Good Saturday morning/evening. This week I open up some mags of my favourite classic Heroes.
First up is from my longest running collection. IRONMAN #278, March, 1992.
I was reading Stans words up there and thought about all the different crossovers, guest appearances and the interesting and zany twists that can and do happen when writers and artists open up the floor and mix things up a bit.
News-strip editors looking for crossover material is definitely a dead trail these days with print media suffering so horribly, but the fact that readers were asking for something new and refreshing from something solid and stable was a sign of a demographic hungry for variety with their faithful stories.
In the Indie-Sphere, everything is a new creation and the creators guard their properties quite jealously and so it should be.
However, I thought about all the great books coming out in our community and all the potential to tie in different projects with interesting “what ifs” and crossovers.
Material exchanges between creators for a one-off book might make for interesting interpretations of the work and concepts.
It might create new possibilities for collaboration and expansion of creators material and ideas.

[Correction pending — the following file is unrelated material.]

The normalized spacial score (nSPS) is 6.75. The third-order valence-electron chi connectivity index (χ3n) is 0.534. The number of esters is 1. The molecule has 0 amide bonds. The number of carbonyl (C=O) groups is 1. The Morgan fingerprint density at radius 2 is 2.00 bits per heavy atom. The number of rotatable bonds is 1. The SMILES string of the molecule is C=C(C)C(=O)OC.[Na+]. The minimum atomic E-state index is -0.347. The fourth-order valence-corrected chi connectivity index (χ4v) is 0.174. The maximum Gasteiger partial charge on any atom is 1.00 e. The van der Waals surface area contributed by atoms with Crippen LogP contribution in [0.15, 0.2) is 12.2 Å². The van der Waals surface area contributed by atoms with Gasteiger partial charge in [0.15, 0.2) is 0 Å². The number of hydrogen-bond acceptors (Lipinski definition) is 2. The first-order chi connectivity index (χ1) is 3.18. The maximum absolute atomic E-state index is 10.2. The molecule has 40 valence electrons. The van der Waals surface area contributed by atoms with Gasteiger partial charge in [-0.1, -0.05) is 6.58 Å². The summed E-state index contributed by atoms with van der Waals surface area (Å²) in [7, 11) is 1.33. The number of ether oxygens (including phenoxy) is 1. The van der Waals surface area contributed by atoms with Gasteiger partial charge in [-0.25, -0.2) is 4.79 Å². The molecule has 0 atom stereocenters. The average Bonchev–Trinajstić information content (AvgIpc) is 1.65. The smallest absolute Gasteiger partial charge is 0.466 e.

Combining these kinds of ideas and twists would absolutely be something that our community would welcome. I feel sure of it.
It would be a way to bind the whole community together on the page as well as social spaces.
In this next section, I pulled out Doctor Strange #52 all the way back from April 1982.
Marshall Rogers is one of my favourite pencilers (go figure) since I was a boy.
Aside from his BATMAN work I’ve tried to collect as much of his work as I can.
In this issue, Jim Shooter is penning the BullPen.
He became editor at Marvel at a time when most of my generation came to know the FANTASTIC FOUR through Byrne’s pencil work.
During this time, Frank Miller was revitalizing and fleshing out Matt Murdock, and under Jim Shooter created some of the most memorable and refreshing plunges into the DAREDEVIL world readers had yet to see.
Miller knew the character deserved better, fought for it and was able to save DAREDEVIL from cancellation.
The popularity that DAREDEVIL and other classic heroes have remained strong and vibrant because of this period of change-over, combined with new talent and new ideas.
I feel like we are in the same kind of time now.
The field is ripe, someone just has to plant something.
So recognize the new talent in our Indie-Sphere and support one another to create bigger and better things.
So we should try to recognize the vast talent and enormous pool of ideas in our Indie-Sphere.
Support one another and each others work to create bigger and better things and consider doing some exchange work.
It might break up monotony, give some inspiration and open up all new realms of potential for your creations themselves.
Here in Canada one of our most beloved story tellers – the late – Stewart Mclean used to say, inadvertently, gently keeping our egos in check, week after week for decades :
“We’re big because we’re small”